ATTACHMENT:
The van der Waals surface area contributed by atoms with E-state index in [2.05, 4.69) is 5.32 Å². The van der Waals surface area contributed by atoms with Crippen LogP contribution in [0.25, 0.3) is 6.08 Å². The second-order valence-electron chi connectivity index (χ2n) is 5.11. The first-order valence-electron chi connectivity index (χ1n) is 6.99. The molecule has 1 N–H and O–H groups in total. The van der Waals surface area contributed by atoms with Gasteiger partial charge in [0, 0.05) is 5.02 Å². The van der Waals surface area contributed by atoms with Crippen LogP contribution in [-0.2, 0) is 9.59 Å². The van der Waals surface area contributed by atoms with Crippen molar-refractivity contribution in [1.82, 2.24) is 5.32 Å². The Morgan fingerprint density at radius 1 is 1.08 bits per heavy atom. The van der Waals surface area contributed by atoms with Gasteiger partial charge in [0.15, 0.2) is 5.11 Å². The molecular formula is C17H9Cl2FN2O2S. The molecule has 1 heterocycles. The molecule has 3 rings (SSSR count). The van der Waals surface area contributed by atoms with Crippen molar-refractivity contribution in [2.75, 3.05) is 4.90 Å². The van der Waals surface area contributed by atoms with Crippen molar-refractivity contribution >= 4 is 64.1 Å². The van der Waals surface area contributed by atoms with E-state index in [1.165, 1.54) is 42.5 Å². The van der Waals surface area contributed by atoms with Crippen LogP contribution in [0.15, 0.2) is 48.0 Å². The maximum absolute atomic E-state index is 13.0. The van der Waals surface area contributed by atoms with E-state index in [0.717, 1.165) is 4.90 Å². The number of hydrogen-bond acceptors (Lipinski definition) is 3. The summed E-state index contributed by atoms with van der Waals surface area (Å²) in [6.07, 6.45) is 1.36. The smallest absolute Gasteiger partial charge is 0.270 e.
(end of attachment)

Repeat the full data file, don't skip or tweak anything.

The van der Waals surface area contributed by atoms with E-state index in [2.05, 4.69) is 5.32 Å². The van der Waals surface area contributed by atoms with Crippen LogP contribution in [0.25, 0.3) is 6.08 Å². The second-order valence-electron chi connectivity index (χ2n) is 5.11. The first-order valence-electron chi connectivity index (χ1n) is 6.99. The molecule has 1 N–H and O–H groups in total. The van der Waals surface area contributed by atoms with Gasteiger partial charge in [0, 0.05) is 5.02 Å². The van der Waals surface area contributed by atoms with Crippen LogP contribution in [-0.2, 0) is 9.59 Å². The van der Waals surface area contributed by atoms with Crippen molar-refractivity contribution in [1.82, 2.24) is 5.32 Å². The Morgan fingerprint density at radius 1 is 1.08 bits per heavy atom. The van der Waals surface area contributed by atoms with Gasteiger partial charge in [0.15, 0.2) is 5.11 Å². The molecular formula is C17H9Cl2FN2O2S. The molecule has 1 heterocycles. The molecule has 3 rings (SSSR count). The van der Waals surface area contributed by atoms with Crippen molar-refractivity contribution in [2.75, 3.05) is 4.90 Å². The van der Waals surface area contributed by atoms with Crippen molar-refractivity contribution >= 4 is 64.1 Å². The van der Waals surface area contributed by atoms with E-state index in [1.165, 1.54) is 42.5 Å². The van der Waals surface area contributed by atoms with Crippen LogP contribution in [0.15, 0.2) is 48.0 Å². The maximum absolute atomic E-state index is 13.0. The van der Waals surface area contributed by atoms with E-state index in [0.717, 1.165) is 4.90 Å². The number of hydrogen-bond acceptors (Lipinski definition) is 3. The summed E-state index contributed by atoms with van der Waals surface area (Å²) in [6.07, 6.45) is 1.36. The smallest absolute Gasteiger partial charge is 0.270 e.